Friday, July 28, 2006
Students should be warned against using offensive language or content and should become familiar with basic netiquette rules. They should be aware about cultural differences. Anonymous posting should be banned. On the other hand they should be aware that anonymity is not absolute on the web and that they may be held responsible for whatever they write.
These are some of the things teachers can do to keep their blogging environment safe:
Set yourself as blog administrator for your students' blogs. This way you can edit or delete offensive content.
Enable comment moderation in the class blog and encourage your students to do the same in their own blogs.
Set up a "comment notification address" to be sent comments by mail as soon as they are posted. (Comments tab)
Set up a BlogSend Address (E-mail tab) to be notified when someone writes a post in your class blog.
There must be other tips more experienced bloggers can suggest.
A student's work can not only be collected, edited and assessed in a blog (the same as in a student's portfolio), but it can be instantly published.
The blog develops reflectivity in learners through peer- viewing because peers' comments and criticism can foster students' revision of their own work.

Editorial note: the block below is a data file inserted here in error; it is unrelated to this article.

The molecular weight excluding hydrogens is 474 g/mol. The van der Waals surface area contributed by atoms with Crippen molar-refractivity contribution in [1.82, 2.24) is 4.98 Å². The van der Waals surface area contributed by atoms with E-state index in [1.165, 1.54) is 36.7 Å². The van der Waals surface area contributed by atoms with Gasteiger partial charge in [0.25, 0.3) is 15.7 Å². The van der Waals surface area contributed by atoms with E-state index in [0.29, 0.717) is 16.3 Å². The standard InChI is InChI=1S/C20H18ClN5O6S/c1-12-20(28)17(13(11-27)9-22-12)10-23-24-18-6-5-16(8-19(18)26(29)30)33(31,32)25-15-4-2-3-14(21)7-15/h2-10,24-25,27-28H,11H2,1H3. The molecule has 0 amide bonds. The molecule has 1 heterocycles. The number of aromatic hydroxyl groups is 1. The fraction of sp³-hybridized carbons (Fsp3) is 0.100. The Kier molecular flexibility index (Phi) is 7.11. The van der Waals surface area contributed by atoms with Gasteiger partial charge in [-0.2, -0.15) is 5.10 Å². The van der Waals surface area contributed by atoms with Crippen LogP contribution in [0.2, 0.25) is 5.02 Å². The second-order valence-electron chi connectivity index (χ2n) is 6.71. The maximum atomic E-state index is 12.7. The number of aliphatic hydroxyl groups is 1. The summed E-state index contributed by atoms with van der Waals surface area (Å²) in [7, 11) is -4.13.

Someone who writes a blog is conscious of his/her target audience and not only presumes his/her writing might be read, but expects it to be. This presumption affects the blogger's writing style.
Blog writers are at the same time blog readers. This duality pushes them to write comments to other people's blogs.
A filter style blog is based on creating links with interesting websites and other blogs, thus building a network of multiple voices and perspectives.
A "journal style blog" is motivated by a need of self-_expression.
Tuesday, July 25, 2006
- blogs offer real reading material from real writers, thus reflecting the language actually used
- blogs reflect current topics and there will certainly be a blog for every interest group
- Ts and Ss can negotiate choice of blogs to read for discussion, written work, etc
- Blogs can offer access to the culture(s) of the countries where the language is spoken
- Writing for a real readership may motivate learners to edit and rewrite their work, thus improving their writing skills
- Some learners may find the technical aspect motivating and inspiring
- The level of writing is often not a good model for language learners to read
- Reading on a screen while scrolling does not help to develop some of the reading skills
- Texts are not graded to readers’ levels
- May be difficult to filter out useful material from the huge bank of blogs
- Some learners may feel intimidated when writing for a public readership